Computational proteogenomic integrates proteomics with genomics and transcriptomics data and has emerged over the past decade as a useful discipline for functional annotation of genomes. It has been driven by high-throughput technologies from mass spectrometry and next generation sequencing platforms. Both technologies provide empirical evidence for protein coding genes and genome sequences that are beneficial to minimise or correct errors that occur during genome annotations. Here we demonstrate the role of proteomics data to help characterise the Ensembl chicken genome annotation, considering it from a historical perspective via a database search strategy using multiple search engines over numerous versions of the Ensembl Gallus gallus proteome. We found two significant points where the genome annotation underpins major changes in the discoverable proteome; Ensembl 41 versus 42 and Ensembl 70 versus 71. Both points were manifest of significant genome assembly events that occurred in the genome's lifetime spanning over 10 years. We then investigated a transcriptome-based proteogenomic approach using EST contig sequences, which enabled the discovery of potential novel genes via peptide sequences predicted from contigs, which in turn also map to the chicken genome. This general approach was then applied to the current V3 pineapple genome annotation, where we found 16 new novel gene candidates and 334 further cases of single amino acid variants. Overall, the results demonstrate the effectiveness of the proteogenomic approach, to both established and novel genomes, providing validation, discovery and improvements to genome annotations.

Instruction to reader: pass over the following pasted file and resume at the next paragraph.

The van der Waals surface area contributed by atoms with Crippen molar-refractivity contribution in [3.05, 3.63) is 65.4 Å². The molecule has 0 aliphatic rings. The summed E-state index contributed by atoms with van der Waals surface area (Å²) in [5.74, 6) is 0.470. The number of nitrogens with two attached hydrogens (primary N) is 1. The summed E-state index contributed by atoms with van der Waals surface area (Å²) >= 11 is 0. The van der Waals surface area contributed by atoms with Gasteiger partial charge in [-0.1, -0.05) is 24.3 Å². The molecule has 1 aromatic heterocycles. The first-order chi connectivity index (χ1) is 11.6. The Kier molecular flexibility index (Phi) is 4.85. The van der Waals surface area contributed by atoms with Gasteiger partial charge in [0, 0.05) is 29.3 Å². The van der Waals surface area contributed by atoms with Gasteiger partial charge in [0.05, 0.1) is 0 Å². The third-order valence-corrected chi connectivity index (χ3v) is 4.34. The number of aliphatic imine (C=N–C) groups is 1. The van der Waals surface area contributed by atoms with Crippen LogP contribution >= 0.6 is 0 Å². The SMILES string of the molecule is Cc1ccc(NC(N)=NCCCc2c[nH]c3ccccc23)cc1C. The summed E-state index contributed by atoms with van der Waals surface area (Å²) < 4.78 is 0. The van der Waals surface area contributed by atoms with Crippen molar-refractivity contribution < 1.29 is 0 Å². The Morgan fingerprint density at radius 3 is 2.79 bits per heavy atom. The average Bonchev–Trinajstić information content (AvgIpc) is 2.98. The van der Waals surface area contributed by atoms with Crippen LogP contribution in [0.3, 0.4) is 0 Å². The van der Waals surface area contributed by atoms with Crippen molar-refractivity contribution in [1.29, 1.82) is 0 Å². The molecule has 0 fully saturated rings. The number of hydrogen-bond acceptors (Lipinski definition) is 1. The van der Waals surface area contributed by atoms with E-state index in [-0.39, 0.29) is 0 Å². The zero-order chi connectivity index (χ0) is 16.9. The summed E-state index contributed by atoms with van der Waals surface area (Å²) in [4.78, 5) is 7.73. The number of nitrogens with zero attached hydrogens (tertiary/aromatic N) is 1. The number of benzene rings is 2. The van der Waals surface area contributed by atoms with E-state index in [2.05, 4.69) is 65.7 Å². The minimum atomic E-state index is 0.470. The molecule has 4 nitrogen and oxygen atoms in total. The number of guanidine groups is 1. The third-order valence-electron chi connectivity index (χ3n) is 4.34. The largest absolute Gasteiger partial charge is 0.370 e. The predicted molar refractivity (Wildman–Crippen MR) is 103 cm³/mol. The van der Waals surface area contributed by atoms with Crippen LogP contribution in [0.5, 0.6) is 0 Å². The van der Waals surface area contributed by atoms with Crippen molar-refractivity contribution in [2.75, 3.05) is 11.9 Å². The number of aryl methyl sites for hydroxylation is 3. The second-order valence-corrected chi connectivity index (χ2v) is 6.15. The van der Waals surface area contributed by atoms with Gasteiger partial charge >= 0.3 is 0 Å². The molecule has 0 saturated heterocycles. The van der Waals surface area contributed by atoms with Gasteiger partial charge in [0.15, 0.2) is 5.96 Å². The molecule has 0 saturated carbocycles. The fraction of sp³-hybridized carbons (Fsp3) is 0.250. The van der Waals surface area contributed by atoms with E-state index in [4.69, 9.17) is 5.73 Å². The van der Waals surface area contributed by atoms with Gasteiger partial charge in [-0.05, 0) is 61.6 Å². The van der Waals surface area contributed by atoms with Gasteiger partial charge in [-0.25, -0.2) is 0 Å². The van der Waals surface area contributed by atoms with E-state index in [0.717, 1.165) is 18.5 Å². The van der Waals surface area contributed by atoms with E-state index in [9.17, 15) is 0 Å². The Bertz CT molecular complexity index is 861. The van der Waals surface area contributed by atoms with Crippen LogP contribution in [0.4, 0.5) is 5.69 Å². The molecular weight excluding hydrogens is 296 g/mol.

|Date of Award||1 Aug 2020|
- The University of Manchester
|Supervisor||Simon Hubbard (Supervisor) & Giles Johnson (Supervisor)|
- genome annotation